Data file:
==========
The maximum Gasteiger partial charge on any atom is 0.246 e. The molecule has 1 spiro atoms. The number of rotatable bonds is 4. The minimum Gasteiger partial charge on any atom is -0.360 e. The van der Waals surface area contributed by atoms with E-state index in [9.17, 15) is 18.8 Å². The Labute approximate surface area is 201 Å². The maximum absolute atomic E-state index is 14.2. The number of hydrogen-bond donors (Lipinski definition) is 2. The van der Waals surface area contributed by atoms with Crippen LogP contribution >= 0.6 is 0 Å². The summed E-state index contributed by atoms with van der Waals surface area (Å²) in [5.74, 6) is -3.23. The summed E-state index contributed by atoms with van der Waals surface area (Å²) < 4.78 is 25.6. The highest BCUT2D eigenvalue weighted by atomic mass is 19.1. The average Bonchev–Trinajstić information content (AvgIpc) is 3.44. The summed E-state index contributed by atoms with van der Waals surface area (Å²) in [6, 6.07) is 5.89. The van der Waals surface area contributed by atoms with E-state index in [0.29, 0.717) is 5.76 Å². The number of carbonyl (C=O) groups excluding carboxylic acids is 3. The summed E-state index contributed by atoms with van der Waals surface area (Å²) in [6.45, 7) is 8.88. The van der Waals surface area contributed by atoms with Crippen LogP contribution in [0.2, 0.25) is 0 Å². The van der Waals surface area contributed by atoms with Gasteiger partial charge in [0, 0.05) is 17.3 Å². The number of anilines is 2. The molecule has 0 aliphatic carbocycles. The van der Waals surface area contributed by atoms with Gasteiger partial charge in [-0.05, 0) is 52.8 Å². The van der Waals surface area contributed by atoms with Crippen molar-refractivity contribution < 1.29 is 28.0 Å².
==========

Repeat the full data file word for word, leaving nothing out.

The maximum Gasteiger partial charge on any atom is 0.246 e. The molecule has 1 spiro atoms. The number of rotatable bonds is 4. The minimum Gasteiger partial charge on any atom is -0.360 e. The van der Waals surface area contributed by atoms with E-state index in [9.17, 15) is 18.8 Å². The Labute approximate surface area is 201 Å². The maximum absolute atomic E-state index is 14.2. The number of hydrogen-bond donors (Lipinski definition) is 2. The van der Waals surface area contributed by atoms with Crippen LogP contribution >= 0.6 is 0 Å². The summed E-state index contributed by atoms with van der Waals surface area (Å²) in [5.74, 6) is -3.23. The summed E-state index contributed by atoms with van der Waals surface area (Å²) < 4.78 is 25.6. The highest BCUT2D eigenvalue weighted by atomic mass is 19.1. The average Bonchev–Trinajstić information content (AvgIpc) is 3.44. The summed E-state index contributed by atoms with van der Waals surface area (Å²) in [6, 6.07) is 5.89. The van der Waals surface area contributed by atoms with E-state index in [0.29, 0.717) is 5.76 Å². The number of carbonyl (C=O) groups excluding carboxylic acids is 3. The summed E-state index contributed by atoms with van der Waals surface area (Å²) in [6.45, 7) is 8.88. The van der Waals surface area contributed by atoms with Crippen LogP contribution in [0.2, 0.25) is 0 Å². The van der Waals surface area contributed by atoms with Gasteiger partial charge in [0, 0.05) is 17.3 Å². The number of anilines is 2. The molecule has 0 aliphatic carbocycles. The van der Waals surface area contributed by atoms with Gasteiger partial charge in [-0.05, 0) is 52.8 Å². The van der Waals surface area contributed by atoms with Crippen molar-refractivity contribution < 1.29 is 28.0 Å².